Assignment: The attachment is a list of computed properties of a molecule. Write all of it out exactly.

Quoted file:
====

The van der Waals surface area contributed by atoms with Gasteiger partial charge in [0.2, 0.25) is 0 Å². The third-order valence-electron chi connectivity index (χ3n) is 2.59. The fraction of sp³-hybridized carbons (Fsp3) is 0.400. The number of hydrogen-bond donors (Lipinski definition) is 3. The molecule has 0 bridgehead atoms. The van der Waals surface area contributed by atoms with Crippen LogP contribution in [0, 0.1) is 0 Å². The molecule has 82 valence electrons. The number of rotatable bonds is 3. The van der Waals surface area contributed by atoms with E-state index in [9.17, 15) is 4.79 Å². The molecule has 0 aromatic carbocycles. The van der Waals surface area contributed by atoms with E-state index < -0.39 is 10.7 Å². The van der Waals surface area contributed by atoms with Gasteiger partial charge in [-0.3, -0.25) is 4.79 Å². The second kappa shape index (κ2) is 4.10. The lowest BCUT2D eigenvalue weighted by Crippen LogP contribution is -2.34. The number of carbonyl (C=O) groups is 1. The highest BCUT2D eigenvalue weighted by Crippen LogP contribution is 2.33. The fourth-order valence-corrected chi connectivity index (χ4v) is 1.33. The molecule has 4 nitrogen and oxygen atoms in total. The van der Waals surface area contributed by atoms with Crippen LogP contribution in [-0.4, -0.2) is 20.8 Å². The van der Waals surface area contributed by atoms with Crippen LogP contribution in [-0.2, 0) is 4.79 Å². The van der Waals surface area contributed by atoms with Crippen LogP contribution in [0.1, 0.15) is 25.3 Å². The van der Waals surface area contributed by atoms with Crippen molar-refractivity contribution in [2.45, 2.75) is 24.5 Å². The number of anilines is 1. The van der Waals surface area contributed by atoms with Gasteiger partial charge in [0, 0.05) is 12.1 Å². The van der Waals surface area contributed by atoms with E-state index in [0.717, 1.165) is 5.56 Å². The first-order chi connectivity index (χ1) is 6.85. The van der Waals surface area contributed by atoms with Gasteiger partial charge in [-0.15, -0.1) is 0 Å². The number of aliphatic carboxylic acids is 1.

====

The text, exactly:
The van der Waals surface area contributed by atoms with Gasteiger partial charge in [0.2, 0.25) is 0 Å². The third-order valence-electron chi connectivity index (χ3n) is 2.59. The fraction of sp³-hybridized carbons (Fsp3) is 0.400. The number of hydrogen-bond donors (Lipinski definition) is 3. The molecule has 0 bridgehead atoms. The van der Waals surface area contributed by atoms with Crippen LogP contribution in [0, 0.1) is 0 Å². The molecule has 82 valence electrons. The number of rotatable bonds is 3. The van der Waals surface area contributed by atoms with E-state index in [9.17, 15) is 4.79 Å². The molecule has 0 aromatic carbocycles. The van der Waals surface area contributed by atoms with E-state index < -0.39 is 10.7 Å². The van der Waals surface area contributed by atoms with Gasteiger partial charge in [-0.3, -0.25) is 4.79 Å². The second kappa shape index (κ2) is 4.10. The lowest BCUT2D eigenvalue weighted by Crippen LogP contribution is -2.34. The number of carbonyl (C=O) groups is 1. The highest BCUT2D eigenvalue weighted by Crippen LogP contribution is 2.33. The fourth-order valence-corrected chi connectivity index (χ4v) is 1.33. The molecule has 4 nitrogen and oxygen atoms in total. The van der Waals surface area contributed by atoms with Crippen LogP contribution in [-0.4, -0.2) is 20.8 Å². The van der Waals surface area contributed by atoms with Crippen LogP contribution in [-0.2, 0) is 4.79 Å². The van der Waals surface area contributed by atoms with Crippen LogP contribution in [0.1, 0.15) is 25.3 Å². The van der Waals surface area contributed by atoms with Crippen molar-refractivity contribution in [2.45, 2.75) is 24.5 Å². The number of anilines is 1. The van der Waals surface area contributed by atoms with Gasteiger partial charge in [0, 0.05) is 12.1 Å². The van der Waals surface area contributed by atoms with E-state index in [0.717, 1.165) is 5.56 Å². The first-order chi connectivity index (χ1) is 6.85. The van der Waals surface area contributed by atoms with Gasteiger partial charge in [-0.15, -0.1) is 0 Å². The number of aliphatic carboxylic acids is 1.